Papain is an enzyme which is found naturally in unripe papayas. This enzyme has a number of interesting uses, and it appears in a variety of settings. People have been taking advantage of its properties for centuries in Latin America, and additional uses have been discovered in the modern era with research on the enzyme and its properties.
The oldest historic use of papain is as a meat tenderizer. The enzyme helps to break down the tough bands between fibers in muscle tissue, making tough meats fall apart during the cooking process. Wrapping foods in leaves may be a stereotypical activity in fictionalizations of tropical life, but it has a sound basis in science, as green leaves can contain papain, which will soften the meat as it cooks while preserving moisture and preventing burning.
Historically, people harvested this enzyme by slashing the skin of unripe papayas and collecting the resulting sticky, latex-like sap which collected. People could also cook with upripe papayas, relying on the green papaya to break up in the cooking process and release the enzyme, or certain leaves could be added to a recipe to soften the meat.
Commercially, papain is added to many preparations which are designed to tenderize meats. It is also used in the preparation of cell cultures, as it can dissolve the bonds between cells to make them easier to separate. Medically, this substance is sometimes used in wound debridement and other procedures, and it is sometimes recommended as a dietary supplement to people who experience digestive problems. The supplement can help people break foods down so that they are easy to digest.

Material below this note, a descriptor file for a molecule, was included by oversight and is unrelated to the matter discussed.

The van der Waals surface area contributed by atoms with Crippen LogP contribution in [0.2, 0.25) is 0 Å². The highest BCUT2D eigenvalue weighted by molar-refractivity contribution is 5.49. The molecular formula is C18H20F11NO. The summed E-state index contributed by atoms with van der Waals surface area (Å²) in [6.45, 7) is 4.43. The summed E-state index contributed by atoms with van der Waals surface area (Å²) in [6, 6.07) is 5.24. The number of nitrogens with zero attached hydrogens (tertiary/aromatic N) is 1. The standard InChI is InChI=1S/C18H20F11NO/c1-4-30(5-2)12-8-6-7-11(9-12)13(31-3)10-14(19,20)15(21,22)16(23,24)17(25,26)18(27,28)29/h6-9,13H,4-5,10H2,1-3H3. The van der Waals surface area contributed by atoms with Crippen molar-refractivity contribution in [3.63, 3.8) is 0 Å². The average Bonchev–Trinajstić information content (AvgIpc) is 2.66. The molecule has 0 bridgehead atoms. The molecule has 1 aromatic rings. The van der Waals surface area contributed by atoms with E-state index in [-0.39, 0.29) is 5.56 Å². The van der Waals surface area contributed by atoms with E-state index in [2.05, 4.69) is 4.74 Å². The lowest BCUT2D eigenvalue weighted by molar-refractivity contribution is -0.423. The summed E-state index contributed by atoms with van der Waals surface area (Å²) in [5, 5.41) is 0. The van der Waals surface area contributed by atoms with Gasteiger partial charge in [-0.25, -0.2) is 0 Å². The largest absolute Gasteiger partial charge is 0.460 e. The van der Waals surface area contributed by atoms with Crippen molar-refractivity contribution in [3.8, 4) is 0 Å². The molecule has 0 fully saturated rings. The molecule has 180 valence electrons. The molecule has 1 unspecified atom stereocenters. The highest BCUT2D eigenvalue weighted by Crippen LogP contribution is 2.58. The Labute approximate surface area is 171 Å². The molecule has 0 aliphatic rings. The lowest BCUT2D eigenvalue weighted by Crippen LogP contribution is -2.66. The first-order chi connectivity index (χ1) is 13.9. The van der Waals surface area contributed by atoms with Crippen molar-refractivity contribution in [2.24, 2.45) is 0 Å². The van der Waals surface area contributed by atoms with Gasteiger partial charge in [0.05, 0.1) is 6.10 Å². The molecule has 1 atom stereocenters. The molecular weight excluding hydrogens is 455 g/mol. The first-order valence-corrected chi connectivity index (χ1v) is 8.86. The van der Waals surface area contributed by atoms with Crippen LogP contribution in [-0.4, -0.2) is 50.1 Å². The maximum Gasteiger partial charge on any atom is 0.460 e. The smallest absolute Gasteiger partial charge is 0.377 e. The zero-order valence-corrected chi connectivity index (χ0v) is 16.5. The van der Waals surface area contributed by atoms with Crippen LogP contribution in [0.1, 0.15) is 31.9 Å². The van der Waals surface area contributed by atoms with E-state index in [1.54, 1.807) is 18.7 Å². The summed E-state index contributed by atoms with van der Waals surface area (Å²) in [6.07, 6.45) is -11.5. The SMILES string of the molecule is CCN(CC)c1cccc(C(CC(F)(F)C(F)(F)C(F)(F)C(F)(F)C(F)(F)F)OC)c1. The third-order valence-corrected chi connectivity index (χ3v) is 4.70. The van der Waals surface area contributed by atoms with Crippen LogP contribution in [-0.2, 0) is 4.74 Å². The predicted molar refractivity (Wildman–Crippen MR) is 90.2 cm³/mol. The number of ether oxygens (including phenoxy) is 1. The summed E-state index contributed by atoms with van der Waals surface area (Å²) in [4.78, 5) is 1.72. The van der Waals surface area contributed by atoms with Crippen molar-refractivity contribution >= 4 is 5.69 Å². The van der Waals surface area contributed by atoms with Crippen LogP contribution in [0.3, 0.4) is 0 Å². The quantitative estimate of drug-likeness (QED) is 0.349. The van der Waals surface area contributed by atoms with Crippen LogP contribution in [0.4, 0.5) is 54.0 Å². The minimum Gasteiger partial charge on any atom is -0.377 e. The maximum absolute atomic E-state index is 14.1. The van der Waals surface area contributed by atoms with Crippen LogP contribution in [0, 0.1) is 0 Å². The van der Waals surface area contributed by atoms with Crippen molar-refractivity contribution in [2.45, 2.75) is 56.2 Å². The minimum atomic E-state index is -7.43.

There are some precautions which must be observed when working with this enzyme. Some people develop an allergy to this enzyme, and they can experience severe health problems if they are exposed to it. Papain allergies can also be closely related to latex allergies, and people with sensitivity to one may develop a sensitivity to the other. Pineapples, kiwis, and cashews can also be related to a papaya allergy, as the enzymes in these foods are similar to papain.
People who are sensitive to papayas should avoid products like meat tenderizers made with papain, as they may experience allergic reactions. If allergies are experienced generically after eating tropical fruits such as the examples listed above, it can be a good idea to receive allergy testing to narrow down the cause to a specific culprit.